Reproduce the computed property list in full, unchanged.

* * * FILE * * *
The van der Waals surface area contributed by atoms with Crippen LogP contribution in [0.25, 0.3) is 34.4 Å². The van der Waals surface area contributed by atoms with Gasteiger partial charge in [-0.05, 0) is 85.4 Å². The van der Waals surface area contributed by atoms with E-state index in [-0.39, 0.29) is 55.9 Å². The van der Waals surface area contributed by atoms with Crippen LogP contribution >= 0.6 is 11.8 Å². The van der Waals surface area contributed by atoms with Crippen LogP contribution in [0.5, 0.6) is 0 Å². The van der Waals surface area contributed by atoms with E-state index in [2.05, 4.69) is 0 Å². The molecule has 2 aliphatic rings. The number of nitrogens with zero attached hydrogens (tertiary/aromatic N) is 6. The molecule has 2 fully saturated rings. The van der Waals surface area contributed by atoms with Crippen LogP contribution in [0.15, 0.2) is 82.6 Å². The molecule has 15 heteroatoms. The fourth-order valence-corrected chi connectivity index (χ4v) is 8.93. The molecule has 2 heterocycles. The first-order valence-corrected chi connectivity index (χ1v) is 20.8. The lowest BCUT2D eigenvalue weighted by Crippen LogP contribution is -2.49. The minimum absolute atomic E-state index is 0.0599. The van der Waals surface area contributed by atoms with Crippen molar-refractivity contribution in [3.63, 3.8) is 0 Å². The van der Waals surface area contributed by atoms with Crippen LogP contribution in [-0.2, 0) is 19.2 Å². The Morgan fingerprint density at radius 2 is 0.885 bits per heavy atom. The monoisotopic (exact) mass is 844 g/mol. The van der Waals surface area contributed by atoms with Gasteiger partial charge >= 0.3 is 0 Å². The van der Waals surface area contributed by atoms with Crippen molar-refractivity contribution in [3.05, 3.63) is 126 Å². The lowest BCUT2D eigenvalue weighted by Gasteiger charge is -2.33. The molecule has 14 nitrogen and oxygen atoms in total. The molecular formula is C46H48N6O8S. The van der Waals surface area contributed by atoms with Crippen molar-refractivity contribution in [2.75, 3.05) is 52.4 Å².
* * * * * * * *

The van der Waals surface area contributed by atoms with Crippen LogP contribution in [0.25, 0.3) is 34.4 Å². The van der Waals surface area contributed by atoms with Gasteiger partial charge in [-0.05, 0) is 85.4 Å². The van der Waals surface area contributed by atoms with E-state index in [-0.39, 0.29) is 55.9 Å². The van der Waals surface area contributed by atoms with Crippen LogP contribution >= 0.6 is 11.8 Å². The van der Waals surface area contributed by atoms with Crippen LogP contribution in [0.5, 0.6) is 0 Å². The van der Waals surface area contributed by atoms with E-state index in [2.05, 4.69) is 0 Å². The molecule has 2 aliphatic rings. The number of nitrogens with zero attached hydrogens (tertiary/aromatic N) is 6. The molecule has 2 fully saturated rings. The van der Waals surface area contributed by atoms with Crippen LogP contribution in [0.15, 0.2) is 82.6 Å². The molecule has 15 heteroatoms. The fourth-order valence-corrected chi connectivity index (χ4v) is 8.93. The molecule has 2 heterocycles. The first-order valence-corrected chi connectivity index (χ1v) is 20.8. The lowest BCUT2D eigenvalue weighted by Crippen LogP contribution is -2.49. The minimum absolute atomic E-state index is 0.0599. The van der Waals surface area contributed by atoms with Crippen molar-refractivity contribution in [3.63, 3.8) is 0 Å². The van der Waals surface area contributed by atoms with Crippen LogP contribution in [-0.2, 0) is 19.2 Å². The Morgan fingerprint density at radius 2 is 0.885 bits per heavy atom. The monoisotopic (exact) mass is 844 g/mol. The van der Waals surface area contributed by atoms with Gasteiger partial charge >= 0.3 is 0 Å². The van der Waals surface area contributed by atoms with Crippen molar-refractivity contribution in [3.05, 3.63) is 126 Å². The lowest BCUT2D eigenvalue weighted by Gasteiger charge is -2.33. The molecule has 14 nitrogen and oxygen atoms in total. The molecular formula is C46H48N6O8S. The van der Waals surface area contributed by atoms with Crippen molar-refractivity contribution in [2.75, 3.05) is 52.4 Å².